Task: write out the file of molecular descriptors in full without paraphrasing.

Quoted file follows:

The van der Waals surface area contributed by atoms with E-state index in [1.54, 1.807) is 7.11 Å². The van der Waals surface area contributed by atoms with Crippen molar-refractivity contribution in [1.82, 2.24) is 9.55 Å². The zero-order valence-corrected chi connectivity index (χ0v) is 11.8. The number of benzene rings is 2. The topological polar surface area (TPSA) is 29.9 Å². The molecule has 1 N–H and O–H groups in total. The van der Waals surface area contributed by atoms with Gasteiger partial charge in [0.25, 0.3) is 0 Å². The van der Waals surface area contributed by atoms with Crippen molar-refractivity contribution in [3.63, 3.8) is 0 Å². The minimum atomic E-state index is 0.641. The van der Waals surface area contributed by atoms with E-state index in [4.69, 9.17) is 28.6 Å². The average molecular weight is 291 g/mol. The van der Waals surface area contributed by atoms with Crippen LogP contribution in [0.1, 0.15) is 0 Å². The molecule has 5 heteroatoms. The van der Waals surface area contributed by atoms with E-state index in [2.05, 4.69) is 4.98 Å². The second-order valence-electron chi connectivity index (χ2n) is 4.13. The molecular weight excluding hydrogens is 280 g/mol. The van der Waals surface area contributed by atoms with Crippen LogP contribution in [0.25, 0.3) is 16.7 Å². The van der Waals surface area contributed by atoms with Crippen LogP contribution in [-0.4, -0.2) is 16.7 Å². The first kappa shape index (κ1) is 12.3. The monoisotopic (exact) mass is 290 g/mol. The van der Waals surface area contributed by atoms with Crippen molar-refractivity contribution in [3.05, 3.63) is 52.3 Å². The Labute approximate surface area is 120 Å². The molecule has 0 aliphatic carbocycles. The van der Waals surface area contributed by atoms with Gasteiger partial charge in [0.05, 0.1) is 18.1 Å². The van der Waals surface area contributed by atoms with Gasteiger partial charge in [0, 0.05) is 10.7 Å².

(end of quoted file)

The van der Waals surface area contributed by atoms with E-state index in [1.54, 1.807) is 7.11 Å². The van der Waals surface area contributed by atoms with Crippen molar-refractivity contribution in [1.82, 2.24) is 9.55 Å². The zero-order valence-corrected chi connectivity index (χ0v) is 11.8. The number of benzene rings is 2. The topological polar surface area (TPSA) is 29.9 Å². The molecule has 1 N–H and O–H groups in total. The van der Waals surface area contributed by atoms with Gasteiger partial charge in [0.25, 0.3) is 0 Å². The van der Waals surface area contributed by atoms with Crippen molar-refractivity contribution in [3.63, 3.8) is 0 Å². The minimum atomic E-state index is 0.641. The van der Waals surface area contributed by atoms with E-state index in [4.69, 9.17) is 28.6 Å². The average molecular weight is 291 g/mol. The van der Waals surface area contributed by atoms with Crippen LogP contribution in [0.1, 0.15) is 0 Å². The molecule has 5 heteroatoms. The van der Waals surface area contributed by atoms with E-state index in [2.05, 4.69) is 4.98 Å². The second-order valence-electron chi connectivity index (χ2n) is 4.13. The molecular weight excluding hydrogens is 280 g/mol. The van der Waals surface area contributed by atoms with Crippen LogP contribution in [0.25, 0.3) is 16.7 Å². The van der Waals surface area contributed by atoms with Crippen LogP contribution in [-0.4, -0.2) is 16.7 Å². The first kappa shape index (κ1) is 12.3. The monoisotopic (exact) mass is 290 g/mol. The van der Waals surface area contributed by atoms with Crippen molar-refractivity contribution in [3.05, 3.63) is 52.3 Å². The Labute approximate surface area is 120 Å². The molecule has 0 aliphatic carbocycles. The van der Waals surface area contributed by atoms with Gasteiger partial charge in [0.05, 0.1) is 18.1 Å². The van der Waals surface area contributed by atoms with Gasteiger partial charge in [0, 0.05) is 10.7 Å².